A program started with faith

The Sandtown Habitat for Humanity was begun in 1989 by New Song Urban Ministries' founders

150 neighborhood homes remain vacant.

May 30, 2004|By Reginald Fields | Reginald Fields,SUN STAFF

Standing on the steps of his West Baltimore rowhouse, Charles Barden looks left and sees a picturesque block of fresh-faced homes painted in such cheery hues as sky blue, lime green, yellow, fuchsia and pink, all trimmed in white.

When he looks to the right, the scene is a homeowner's worst nightmare. The burgundy rowhouse next door has been vacant since 1996 and looks it. The tattered roof has holes visible through the worn plywood over window panes. At the corner is a boarded-up, forgotten store. Both buildings have a rat problem.

"This is what you get around here," says Barden, who lives on Stricker Street in the Sandtown-Winchester neighborhood. "It's not so bad, though. You take the good with the bad."

In many ways, Barden's block symbolizes the ebb-and-flow success for Sandtown Habitat for Humanity. The program rebuilt Barden's home and the other owner-occupied rowhouses on this street, but it has been unable to gain control of other abandoned properties marring the landscape.

In 1989, the Habitat program was established by the founders of New Song Urban Ministries as a religious repentance.

"You can say it was a faith conviction to relocate to a hurting area and try to help," said Allan M. Tibbels, co-executive director of the Habitat program. Tibbels and his wife, Susan, started the ministry in 1986.

The ministry also grew to include New Song Community Church, New Song Academy grade school, New Song Community Learning Center, a family health center, job assistance program and an arts program.

But the biggest effort by New Song started in 1989, when it decided to target a 15-block radius of Sandtown-Winchester for rehabilitating vacant property into homes for low-income families. At the time, the target area had 350 vacancies. Fifteen years later, about 150 vacancies remain.

"I think we all thought we'd be done by now," Tibbels said, adding that he and his wife initially thought the project would take a decade to complete. "I think we are disappointed we haven't come as far as we wanted by now."

Habitat's target area is bordered to the west by Fulton Avenue, to the east by Stricker and Carey streets, to the north by Westwood Avenue, and to the south by Laurens Street.

Habitat officials estimate that about 130 of the 150 vacant properties in their target area are unclaimed. They say they are close to a deal with the city to acquire those properties, some of which will be taken from deadbeat landlords.

In the past, the city has given or sold vacant properties cheaply to Habitat. A few absent owners have declined to sell their neglected properties, like the abandoned houses next-door to Barden.

LaVerne S. Stokes, co-executive director of the Habitat program, who has lived in Sandtown-Winchester her entire life, thinks Tibbels is understating the program's success.

"Along with the pain, the suffering, the crime, the drugs, there is a lot of joy here," said Stokes, who lives in a Habitat home on Carey Street. "In the area of housing, at a minimum, we are providing people a decent place to lay their head at night. As a whole, New Song is improving quality of life here."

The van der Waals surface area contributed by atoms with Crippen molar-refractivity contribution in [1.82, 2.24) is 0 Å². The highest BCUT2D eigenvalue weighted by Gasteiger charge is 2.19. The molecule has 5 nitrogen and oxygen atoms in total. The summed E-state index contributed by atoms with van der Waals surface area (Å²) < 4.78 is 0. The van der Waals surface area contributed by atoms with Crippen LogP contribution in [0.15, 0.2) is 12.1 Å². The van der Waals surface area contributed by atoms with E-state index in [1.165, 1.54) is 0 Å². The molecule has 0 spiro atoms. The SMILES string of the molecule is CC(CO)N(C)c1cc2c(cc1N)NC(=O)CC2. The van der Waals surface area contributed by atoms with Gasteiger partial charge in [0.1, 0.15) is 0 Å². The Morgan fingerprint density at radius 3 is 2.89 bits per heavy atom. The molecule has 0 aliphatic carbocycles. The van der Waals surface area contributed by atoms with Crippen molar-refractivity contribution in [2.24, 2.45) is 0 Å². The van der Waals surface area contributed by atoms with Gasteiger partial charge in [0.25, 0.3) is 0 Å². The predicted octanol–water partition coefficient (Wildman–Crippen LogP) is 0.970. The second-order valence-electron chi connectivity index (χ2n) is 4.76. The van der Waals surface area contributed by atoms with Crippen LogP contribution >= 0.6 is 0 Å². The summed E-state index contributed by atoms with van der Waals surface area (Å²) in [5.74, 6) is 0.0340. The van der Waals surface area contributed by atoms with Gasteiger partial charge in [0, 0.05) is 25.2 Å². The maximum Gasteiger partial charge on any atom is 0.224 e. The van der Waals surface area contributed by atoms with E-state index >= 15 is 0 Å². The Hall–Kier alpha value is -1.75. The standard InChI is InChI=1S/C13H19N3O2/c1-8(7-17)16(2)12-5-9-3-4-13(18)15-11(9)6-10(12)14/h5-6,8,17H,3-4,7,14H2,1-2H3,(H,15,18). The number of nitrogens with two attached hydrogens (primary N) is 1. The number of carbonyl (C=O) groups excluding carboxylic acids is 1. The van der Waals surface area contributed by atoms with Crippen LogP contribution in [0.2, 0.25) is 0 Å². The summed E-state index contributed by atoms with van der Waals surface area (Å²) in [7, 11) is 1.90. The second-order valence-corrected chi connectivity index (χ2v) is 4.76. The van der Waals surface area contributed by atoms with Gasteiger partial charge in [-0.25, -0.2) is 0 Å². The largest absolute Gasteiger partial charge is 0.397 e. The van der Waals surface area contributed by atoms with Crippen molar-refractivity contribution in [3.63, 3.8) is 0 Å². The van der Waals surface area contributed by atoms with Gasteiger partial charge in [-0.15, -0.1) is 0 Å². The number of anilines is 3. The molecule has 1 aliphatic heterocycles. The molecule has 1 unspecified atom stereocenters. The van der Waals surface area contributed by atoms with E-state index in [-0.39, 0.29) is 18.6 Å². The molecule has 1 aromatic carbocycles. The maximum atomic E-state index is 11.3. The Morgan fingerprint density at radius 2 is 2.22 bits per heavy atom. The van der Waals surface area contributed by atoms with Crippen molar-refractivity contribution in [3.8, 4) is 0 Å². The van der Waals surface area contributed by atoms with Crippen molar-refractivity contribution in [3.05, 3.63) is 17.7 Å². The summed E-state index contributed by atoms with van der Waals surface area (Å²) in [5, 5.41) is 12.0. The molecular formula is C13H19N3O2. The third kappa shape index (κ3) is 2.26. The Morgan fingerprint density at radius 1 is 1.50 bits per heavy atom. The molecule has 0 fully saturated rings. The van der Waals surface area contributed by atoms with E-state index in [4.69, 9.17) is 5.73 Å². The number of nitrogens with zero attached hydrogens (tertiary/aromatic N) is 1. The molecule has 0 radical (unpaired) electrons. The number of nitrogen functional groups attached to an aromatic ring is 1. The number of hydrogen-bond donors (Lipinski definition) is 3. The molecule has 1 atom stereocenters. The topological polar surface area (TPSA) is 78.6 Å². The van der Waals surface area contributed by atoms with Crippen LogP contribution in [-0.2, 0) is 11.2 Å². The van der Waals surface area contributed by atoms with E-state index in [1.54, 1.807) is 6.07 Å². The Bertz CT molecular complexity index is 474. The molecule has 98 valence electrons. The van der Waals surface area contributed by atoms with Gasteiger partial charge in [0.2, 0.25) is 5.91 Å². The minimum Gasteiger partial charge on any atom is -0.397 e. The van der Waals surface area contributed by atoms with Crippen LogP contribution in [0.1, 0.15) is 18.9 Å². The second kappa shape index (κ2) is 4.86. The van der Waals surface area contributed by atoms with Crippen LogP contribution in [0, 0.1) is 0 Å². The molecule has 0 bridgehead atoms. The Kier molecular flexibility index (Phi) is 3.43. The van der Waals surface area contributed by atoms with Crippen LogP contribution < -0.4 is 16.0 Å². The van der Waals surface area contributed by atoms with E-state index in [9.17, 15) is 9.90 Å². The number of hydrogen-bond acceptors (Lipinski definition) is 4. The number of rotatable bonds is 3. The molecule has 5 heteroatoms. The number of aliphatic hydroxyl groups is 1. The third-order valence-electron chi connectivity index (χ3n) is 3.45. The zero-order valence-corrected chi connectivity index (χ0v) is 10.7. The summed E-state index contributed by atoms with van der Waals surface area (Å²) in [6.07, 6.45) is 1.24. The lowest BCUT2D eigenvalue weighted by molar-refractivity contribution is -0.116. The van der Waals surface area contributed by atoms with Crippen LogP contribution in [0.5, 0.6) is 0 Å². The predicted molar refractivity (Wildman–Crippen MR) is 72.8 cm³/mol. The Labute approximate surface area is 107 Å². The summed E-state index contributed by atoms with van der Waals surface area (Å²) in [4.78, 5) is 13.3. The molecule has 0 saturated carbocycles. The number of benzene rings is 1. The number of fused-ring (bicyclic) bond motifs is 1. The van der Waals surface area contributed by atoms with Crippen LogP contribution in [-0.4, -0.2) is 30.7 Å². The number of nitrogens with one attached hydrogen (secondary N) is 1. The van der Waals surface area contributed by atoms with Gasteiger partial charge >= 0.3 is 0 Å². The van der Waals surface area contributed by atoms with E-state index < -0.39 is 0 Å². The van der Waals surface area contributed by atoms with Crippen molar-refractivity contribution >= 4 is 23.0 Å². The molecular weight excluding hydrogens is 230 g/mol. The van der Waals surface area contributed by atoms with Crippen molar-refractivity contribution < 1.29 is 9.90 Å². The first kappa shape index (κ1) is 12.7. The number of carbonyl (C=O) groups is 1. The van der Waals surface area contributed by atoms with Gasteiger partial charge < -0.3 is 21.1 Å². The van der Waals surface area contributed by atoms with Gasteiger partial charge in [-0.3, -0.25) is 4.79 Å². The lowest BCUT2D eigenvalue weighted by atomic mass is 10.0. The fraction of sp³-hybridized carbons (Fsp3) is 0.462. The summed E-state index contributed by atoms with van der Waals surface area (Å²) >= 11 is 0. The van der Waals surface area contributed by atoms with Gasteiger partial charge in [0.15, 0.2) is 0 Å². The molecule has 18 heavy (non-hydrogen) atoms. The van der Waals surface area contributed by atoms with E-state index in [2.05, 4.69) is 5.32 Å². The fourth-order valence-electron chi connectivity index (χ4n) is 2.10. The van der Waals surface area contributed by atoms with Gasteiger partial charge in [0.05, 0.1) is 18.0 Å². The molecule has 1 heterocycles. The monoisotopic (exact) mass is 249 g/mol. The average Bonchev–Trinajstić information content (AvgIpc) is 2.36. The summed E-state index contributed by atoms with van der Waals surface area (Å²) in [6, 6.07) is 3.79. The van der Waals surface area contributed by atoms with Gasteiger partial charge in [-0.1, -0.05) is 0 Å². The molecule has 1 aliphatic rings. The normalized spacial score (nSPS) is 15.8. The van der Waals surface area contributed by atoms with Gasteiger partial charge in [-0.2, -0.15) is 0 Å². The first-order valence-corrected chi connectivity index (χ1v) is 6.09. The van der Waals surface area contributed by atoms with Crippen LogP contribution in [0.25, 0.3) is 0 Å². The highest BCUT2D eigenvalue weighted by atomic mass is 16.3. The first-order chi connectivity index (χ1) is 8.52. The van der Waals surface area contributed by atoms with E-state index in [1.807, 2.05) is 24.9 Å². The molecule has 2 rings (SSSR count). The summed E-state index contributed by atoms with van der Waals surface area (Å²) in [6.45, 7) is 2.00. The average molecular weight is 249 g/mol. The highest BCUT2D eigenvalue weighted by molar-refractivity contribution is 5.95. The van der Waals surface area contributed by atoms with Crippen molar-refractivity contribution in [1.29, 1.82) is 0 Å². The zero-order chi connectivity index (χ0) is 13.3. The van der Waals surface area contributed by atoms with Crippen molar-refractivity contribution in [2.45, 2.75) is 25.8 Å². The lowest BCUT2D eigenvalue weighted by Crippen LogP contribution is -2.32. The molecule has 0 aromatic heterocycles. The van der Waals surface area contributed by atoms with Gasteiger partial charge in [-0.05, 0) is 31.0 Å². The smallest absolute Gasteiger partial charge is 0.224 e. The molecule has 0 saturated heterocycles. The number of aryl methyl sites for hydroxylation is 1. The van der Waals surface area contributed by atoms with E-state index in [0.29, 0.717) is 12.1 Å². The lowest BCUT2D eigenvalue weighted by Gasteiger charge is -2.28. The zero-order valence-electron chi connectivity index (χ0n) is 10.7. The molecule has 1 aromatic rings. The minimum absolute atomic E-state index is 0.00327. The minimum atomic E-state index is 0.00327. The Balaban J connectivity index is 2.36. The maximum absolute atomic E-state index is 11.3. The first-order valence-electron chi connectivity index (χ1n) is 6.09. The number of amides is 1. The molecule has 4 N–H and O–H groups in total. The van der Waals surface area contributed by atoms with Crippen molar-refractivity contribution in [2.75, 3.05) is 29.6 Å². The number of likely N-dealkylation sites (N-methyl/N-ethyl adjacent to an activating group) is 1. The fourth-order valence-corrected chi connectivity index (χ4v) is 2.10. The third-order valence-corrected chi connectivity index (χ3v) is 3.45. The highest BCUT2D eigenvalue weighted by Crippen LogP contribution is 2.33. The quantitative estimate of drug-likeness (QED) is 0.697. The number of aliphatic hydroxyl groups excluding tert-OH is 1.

In 1986, following their religious convictions, the Tibbelses drove around Baltimore looking for a physically and economically depressed area where they hoped to help. They moved from Columbia and became the only white family in all-black Sandtown.

Before the 1980s, Sandtown, as the locals call it, was a thriving community of blacks, both poor and middle class. But by the early 1990s, the neighborhood -- a 72-block area with about 11,000 people and a median income of $12,000 a year -- had deteriorated into a bastion of poverty, vacant homes, drug activity and hopelessness.

One of the first people the Tibbelses met when they moved in was Stokes, who made it clear that no one in Sandtown wanted a charitable effort.

"Low-income communities don't need people coming in telling them what to do," Stokes recalled telling the Tibbelses. "We already know what we need; we just needed the resources to get there."

And the Tibbelses had resources, forming a partnership with the Enterprise Foundation developers and city officials. The city would provide vacancies to Habitat, which, with the financial backing of Enterprise, would rehabilitate the properties into homes for low-income families.

Although Tibbels wishes there were greater progress on the housing front, the Habitat program has rebuilt or newly constructed whole blocks on Stricker, Carey and Leslie streets, as well as homes on Baker and Gilmore streets, and Fulton Avenue.

Two rebuilt rowhouses on Baker have sold for $48,000 and $50,000. A decade ago, the largest Habitat homes were going for about half that. The owners are receiving 20-year, low-interest loans with monthly mortgage payments of about $400 or less.

"There is some success," he said. "The median income is up and property values are going up. So, some people in Sandtown actually have equity in their homes."

And there are other homes being built in Sandtown not affiliated with Habitat, another healthy sign for an area struggling to reclaim its prosperous state.

"We still have our problems," said Barden, who works as a receptionist for Habitat. "But we're making progress. This is home."

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